Robin’s nest

It is definitely spring, the birds are returning and, as yearly usual, my email and phone calls have once again increased.

From out Hillsburgh way comes one of interest that I thought worth passing on to you. It goes exactly like this:

“Hello Barrie, longtime reader of your column and I thought you’d enjoy this little tidbit.

“My wife put a wreath on our front door for Easter. It’s a simple wreath of tangled vines and pussy willows – as big as a traditional dartboard and stands 8- to 10-inches off the door. We haven’t paid much attention to it since Easter, as the front door is rarely used.

“A few days ago, sitting proudly atop the wreath, we discovered a freshly wrapped bird’s nest.

“My sister-in-law was visiting at the time for my wife’s birthday and I thought she put the nest there as a surprise. She denied any knowledge of the nest’s beginnings, so I played along and thought it was quite sweet.

“Well, shortly after that, two little blue eggs appeared in the nest, and warming the eggs – a mother robin. It’s really quite a sight.

“Our front door has four little windows in a half moon shape in the top one-third of the door, and I can see her little head or tail sticking up each time we walk past the door in the hall; she’ll stretch her head up and look me right in the eye, not three feet from my face. Unbelievable.  I attached a couple of pictures for you.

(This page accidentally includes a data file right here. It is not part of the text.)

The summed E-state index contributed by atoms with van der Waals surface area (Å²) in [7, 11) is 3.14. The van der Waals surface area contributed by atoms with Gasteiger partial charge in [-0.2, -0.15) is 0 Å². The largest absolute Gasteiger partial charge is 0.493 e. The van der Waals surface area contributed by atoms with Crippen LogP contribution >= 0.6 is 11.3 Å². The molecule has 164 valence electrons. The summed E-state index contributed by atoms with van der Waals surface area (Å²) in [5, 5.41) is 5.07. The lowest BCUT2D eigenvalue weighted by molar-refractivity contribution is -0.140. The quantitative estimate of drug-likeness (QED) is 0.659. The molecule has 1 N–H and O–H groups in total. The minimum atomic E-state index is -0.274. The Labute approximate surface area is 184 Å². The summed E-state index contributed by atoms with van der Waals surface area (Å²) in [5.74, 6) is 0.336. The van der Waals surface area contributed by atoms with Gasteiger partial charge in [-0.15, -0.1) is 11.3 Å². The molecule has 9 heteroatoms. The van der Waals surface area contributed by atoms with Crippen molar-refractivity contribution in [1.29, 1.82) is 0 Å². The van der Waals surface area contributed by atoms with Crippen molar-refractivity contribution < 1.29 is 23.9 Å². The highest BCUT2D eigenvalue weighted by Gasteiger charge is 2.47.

“Have you ever heard of such a thing?

“Good to hear you are keeping well and busy up there on the farm.”

It was signed: “Take Good Care.”

Yes. On all occasions. The pictures came through loud and clear. And yes, each year I get many very similar reports.

Last year, for one of my readers, I completed hatching, in my incubator, a clutch of 11 mallard duck eggs that were rescued ice-cold from a quite apparent abandoned nest. Four days later, seven of the 11 hatched, which she managed to raise and eventually release. The remaining, though perfectly formed, were dead in the shell.

Here on the farm we had a starling attempt to nest in the overhead roof of the tractor, another in a hanging upside-down helmet in the shed, and a third under the large cap on our propane tank. Those we destroyed, as the European starling and the English sparrow are two of the greatest threats to our back-coming bluebird population.

But all in all, it is sending us a very strong message, which should not be ignored. We are going to have to start sharing more and more of the space that we have robbed unthinking from the wildlife of our great country.

And yes, yes. I am busy, busy, keeping well, feeling great, and have the freedom of pacing myself while doing many of the things I enjoy.

Take care, ‘cause we care.



Barrie Hopkins